My main area of research looks at social protection, health and the wellbeing of older people in developing countries. I am also interested in the economic and social effects of non-communicable diseases, such as stroke, heart disease and Alzheimer’s Disease. I have a more general interest in social policy, particularly in Latin America.
Contrary to popular belief, more older people live in the developing world than in the rich north. Despite this, the condition of older people and the wider effects of population ageing are still seen as peripheral concerns in development policy. I have been involved in studies of older people’s wellbeing and vulnerability in Argentina, Brazil, South Africa and Thailand. I am currently involved in two funded research projects examining the wellbeing of older people and their families in eight different countries.
I work closely with a wide range of international development agencies. Between 2011 and 2012 I was a Senior Research Fellowship at the UK Government's Department for International Development, providing advice on social development and social protection. Between 2010 and 2011 I was seconded to the World Health Organisation's Ageing and Lifecourse Programme, as lead planner for a new WHO Programme on Primary Healthcare for Older People. I have also worked with the UN Secretary General’s Office to promote national capacity for mainstreaming age into development policy. As part of this, I was primary author for a United Nations Report "Guide to the National Implementation of the Madrid International Plan of Action on Ageing" (February 2008), available here.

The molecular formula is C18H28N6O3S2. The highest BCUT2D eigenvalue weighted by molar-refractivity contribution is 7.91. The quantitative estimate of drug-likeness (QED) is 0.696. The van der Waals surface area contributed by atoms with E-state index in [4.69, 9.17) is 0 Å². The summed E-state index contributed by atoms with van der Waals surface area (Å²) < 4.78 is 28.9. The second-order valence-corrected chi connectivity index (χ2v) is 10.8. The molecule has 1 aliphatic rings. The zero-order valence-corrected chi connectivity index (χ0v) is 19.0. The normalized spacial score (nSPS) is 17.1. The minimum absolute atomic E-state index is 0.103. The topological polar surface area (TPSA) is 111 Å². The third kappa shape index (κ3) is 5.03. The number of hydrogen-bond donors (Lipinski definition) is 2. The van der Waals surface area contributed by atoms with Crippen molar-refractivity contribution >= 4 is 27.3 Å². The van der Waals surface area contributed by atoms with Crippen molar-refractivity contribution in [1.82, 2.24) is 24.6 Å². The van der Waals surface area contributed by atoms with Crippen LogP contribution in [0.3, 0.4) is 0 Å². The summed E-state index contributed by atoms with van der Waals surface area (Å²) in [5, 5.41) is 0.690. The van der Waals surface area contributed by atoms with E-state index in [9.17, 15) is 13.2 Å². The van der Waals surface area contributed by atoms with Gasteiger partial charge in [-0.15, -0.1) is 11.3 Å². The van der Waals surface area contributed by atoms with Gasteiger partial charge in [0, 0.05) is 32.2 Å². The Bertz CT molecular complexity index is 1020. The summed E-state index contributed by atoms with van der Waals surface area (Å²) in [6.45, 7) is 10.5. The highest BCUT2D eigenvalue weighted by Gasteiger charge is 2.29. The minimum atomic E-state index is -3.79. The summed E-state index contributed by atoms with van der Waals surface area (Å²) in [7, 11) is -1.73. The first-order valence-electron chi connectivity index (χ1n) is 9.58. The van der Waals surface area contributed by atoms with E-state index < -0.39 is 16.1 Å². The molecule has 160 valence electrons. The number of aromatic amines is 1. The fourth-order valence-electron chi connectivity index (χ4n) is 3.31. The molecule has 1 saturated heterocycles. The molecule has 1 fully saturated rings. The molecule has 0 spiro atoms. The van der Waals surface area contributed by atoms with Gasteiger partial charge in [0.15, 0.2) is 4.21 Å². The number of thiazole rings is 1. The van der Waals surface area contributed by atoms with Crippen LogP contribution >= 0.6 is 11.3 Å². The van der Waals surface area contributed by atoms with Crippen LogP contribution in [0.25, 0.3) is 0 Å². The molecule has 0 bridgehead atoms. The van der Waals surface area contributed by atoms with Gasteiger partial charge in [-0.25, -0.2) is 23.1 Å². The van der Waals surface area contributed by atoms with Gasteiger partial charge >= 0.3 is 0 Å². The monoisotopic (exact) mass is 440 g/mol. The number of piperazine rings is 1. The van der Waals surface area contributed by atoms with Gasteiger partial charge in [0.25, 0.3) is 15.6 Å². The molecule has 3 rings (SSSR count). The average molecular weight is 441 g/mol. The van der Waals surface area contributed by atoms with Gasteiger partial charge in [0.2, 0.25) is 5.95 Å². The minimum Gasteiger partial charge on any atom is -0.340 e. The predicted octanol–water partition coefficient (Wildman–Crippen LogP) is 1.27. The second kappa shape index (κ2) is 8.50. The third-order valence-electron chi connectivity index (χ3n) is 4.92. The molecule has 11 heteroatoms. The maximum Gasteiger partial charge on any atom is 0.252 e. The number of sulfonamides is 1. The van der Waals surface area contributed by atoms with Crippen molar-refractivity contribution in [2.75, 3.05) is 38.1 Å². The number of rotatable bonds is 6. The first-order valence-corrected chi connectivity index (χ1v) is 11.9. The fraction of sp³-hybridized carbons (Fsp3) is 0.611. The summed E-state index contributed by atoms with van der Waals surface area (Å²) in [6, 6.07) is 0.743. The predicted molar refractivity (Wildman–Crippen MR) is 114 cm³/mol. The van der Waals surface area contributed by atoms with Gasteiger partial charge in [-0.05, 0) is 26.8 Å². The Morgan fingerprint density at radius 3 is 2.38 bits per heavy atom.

CV and Experience
Before joining UEA in 1999, I held lectureships at the University of Glasgow and the London School of Hygiene and Tropical Medicine.
- PhD London School of Economics (Income maintenance strategies of elderly shanty town residents of Buenos Aires, Argentina)
- MA in Areas Studies (Latin America) London School of Economics
Key Research Interests
I have a number of ongoing funded research projects:
The World Health Organisation (WHO) Survey on Global Ageing and Adult Health (SAGE) represents a very significant addition to the limited available data. Particular strengths of SAGE are:
- It covers a diverse set of six low and middle income countries (China, Ghana, India, Mexico the Russian Federation and South Africa) and is suitable for international comparison.
- SAGE uses nationally representative samples of people aged 50+.
- SAGE health data include biometrics as well as self-report.
- SAGE socio-economic data include information about the lifelong experiences of respondents and their parents.
This project uses SAGE data to analyse three themes:
- What effect does receiving a pension benefit have on older people's health and wellbeing? It is assumed that, as well as ensuring their economic security, pensions help them pay for health services and consequently improve their health. Yet the evidence for this is not always clear. For example, South Africa has a generous pension scheme but poor health outcomes for older people. We will conduct a systematic analysis of pensions, health and wellbeing, assessing the extent to which they are linked in the different SAGE countries.